On Friday, Fisher said that because Tennessee at the time had no regulations governing "mass gatherings" he worked with others to draft guidelines to head off future problems that could overwhelm a small community.
Also vehemently opposed in 1973 was Jasper Woody, the mayor of Benton.
Woody said that of the 12,000 people who lived in Polk County in 1973, 11,000 of them "are against this thing."
In the last week before Labor Day 1973, Alexander and the company failed to get approval from the health department; Fisher sought and succeeded in getting a temporary injunction stopping the festival and barring a promised, replacement "free festival" from being held anywhere in the state; and C.C.Manifest representative Jack Garland called from the steps of the federal court building in Chattanooga for people to stay away from the Benton area over the holiday weekend as the event had been cancelled.
Garland was pictured on the News-Free Press' front page standing on the courthouse steps surrounded by young people who had already arrived for the event. He said anticipated crowd estimates that soared to a million as the holiday weekend neared partly drove the decision to cancel the festival and any other efforts to hold one nearby.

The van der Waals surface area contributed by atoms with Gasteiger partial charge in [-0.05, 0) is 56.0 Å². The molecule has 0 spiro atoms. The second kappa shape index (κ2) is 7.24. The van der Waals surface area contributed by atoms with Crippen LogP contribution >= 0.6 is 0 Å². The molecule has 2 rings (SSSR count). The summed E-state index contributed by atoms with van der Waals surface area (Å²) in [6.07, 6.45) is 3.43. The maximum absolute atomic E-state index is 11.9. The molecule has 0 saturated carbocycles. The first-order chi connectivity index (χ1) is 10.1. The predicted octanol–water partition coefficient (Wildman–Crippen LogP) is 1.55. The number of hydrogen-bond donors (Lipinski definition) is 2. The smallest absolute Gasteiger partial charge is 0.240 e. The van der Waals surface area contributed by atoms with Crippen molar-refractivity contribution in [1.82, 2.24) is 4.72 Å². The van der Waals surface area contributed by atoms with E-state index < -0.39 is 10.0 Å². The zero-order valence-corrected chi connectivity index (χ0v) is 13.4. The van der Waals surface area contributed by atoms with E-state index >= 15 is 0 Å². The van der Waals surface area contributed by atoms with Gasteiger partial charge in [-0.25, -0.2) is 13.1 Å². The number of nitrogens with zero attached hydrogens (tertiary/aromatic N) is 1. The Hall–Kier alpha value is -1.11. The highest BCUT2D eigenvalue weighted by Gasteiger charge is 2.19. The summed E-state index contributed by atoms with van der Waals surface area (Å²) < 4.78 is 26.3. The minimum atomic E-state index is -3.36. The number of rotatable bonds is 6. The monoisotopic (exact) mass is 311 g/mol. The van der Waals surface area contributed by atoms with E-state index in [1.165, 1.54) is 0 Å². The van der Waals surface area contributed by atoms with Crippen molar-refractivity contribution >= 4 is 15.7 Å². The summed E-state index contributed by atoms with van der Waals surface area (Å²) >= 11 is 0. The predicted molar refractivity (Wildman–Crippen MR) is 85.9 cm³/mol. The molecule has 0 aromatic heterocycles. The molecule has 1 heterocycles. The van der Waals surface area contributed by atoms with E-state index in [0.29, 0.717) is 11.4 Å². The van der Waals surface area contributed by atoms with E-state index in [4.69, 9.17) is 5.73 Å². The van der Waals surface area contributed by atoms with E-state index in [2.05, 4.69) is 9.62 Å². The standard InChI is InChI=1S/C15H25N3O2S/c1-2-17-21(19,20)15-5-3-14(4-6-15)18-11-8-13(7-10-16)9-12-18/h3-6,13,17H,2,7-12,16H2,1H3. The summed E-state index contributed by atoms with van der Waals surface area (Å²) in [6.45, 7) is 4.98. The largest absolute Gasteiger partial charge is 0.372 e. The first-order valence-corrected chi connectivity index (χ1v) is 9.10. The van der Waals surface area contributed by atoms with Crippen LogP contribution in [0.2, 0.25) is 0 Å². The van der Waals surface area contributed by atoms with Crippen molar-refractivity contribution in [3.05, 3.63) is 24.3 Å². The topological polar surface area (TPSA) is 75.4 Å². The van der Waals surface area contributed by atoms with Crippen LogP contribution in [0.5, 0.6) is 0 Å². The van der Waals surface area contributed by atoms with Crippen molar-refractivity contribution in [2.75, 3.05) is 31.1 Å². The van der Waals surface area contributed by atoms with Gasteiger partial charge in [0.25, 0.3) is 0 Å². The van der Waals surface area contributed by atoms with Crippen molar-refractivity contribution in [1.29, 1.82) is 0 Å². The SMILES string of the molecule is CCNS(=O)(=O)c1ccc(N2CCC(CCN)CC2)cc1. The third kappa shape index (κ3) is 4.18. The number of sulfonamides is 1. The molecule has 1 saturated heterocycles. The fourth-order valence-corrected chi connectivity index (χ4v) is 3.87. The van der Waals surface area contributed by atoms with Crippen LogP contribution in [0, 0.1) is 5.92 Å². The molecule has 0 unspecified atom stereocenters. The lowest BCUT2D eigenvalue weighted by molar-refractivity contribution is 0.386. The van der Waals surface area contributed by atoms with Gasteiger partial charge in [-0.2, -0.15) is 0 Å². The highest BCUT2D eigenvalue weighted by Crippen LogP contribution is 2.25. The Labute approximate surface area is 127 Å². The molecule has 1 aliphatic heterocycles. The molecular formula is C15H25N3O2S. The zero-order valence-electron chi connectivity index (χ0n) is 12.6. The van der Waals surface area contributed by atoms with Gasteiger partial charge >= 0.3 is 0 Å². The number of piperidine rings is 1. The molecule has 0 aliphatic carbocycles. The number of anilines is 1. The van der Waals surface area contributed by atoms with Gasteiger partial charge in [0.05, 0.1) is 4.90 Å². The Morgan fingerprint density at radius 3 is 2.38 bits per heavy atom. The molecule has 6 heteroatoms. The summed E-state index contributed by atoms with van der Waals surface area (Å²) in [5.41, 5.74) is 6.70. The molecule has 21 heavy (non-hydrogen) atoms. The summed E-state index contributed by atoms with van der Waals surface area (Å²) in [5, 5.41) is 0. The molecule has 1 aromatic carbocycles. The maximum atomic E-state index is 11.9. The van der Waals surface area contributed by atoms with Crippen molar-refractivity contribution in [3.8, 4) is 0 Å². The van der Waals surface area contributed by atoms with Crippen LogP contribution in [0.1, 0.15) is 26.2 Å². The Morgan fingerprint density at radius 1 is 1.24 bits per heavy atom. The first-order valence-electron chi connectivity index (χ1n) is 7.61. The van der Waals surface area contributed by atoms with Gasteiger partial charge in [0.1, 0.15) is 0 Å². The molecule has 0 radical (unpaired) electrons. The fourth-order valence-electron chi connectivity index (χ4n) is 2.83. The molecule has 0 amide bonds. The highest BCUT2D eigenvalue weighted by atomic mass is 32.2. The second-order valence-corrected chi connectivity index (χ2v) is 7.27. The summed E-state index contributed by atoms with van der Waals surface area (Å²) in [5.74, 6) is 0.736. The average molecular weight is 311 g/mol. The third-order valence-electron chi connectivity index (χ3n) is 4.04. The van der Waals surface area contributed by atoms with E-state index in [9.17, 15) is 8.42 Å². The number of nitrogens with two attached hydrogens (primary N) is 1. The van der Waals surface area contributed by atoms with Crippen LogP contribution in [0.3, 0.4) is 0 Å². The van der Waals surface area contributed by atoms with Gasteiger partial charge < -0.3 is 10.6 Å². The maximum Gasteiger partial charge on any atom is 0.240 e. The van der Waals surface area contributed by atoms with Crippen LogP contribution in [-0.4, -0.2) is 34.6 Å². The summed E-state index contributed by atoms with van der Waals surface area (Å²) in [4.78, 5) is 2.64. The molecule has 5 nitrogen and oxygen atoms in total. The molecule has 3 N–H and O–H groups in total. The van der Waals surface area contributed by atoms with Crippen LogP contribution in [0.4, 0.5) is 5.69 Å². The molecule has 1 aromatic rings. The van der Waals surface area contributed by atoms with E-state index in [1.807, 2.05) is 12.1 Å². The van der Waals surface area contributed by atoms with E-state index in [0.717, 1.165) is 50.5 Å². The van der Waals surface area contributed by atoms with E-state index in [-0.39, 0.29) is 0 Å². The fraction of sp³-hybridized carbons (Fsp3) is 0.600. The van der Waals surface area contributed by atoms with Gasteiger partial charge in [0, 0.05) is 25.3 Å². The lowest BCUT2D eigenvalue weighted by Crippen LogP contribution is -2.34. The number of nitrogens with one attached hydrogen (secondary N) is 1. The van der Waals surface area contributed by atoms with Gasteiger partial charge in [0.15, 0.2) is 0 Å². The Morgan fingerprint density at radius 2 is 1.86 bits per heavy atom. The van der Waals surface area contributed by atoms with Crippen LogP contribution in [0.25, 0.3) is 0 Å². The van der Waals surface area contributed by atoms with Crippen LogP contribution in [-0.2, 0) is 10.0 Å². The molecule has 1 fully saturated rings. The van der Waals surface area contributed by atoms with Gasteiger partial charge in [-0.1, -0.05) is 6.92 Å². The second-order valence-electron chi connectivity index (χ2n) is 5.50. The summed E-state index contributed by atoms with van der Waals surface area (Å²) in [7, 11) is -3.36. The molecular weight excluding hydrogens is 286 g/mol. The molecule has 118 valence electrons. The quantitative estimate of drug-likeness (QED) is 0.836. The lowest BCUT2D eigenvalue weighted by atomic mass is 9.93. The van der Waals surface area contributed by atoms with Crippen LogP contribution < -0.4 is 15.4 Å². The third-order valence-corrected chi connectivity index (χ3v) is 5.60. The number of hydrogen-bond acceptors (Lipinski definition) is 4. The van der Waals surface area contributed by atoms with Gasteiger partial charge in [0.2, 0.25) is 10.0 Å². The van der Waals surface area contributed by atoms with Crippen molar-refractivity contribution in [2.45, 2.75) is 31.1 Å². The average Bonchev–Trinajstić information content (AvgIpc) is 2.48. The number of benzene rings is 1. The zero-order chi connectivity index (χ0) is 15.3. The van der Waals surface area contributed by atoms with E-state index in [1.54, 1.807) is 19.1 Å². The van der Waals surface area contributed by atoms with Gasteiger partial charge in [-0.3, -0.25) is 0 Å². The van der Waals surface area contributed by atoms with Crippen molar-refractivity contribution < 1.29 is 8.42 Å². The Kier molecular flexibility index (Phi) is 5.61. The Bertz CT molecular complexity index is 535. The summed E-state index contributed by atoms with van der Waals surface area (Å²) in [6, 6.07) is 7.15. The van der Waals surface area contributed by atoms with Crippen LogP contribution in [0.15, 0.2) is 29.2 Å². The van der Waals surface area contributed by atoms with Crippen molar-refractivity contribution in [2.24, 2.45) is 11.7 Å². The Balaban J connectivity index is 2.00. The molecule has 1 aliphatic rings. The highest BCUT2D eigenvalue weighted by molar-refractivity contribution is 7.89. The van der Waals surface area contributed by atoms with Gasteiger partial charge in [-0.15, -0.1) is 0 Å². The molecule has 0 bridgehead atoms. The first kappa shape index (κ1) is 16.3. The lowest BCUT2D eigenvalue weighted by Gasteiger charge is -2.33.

"I don't want to be responsible for any deaths," Garland said, promising the festival would find a home in another state.
In September of this year, Polk County Historical and Genealogical Society president Marian Presswood posted a photo on the society's Facebook page of Judge White posing in a 1970s-era campaign photo and recalled for local residents the controversy surrounding the "Rock-N-Roll Festival."
One man who was a teen at the time wrote in a post that he had been looking forward to the festival and thought it was "going to be a blast," but that locals wanted no "hippies" in town. He noted with amusement that "all the buckshot" in the area had been bought out.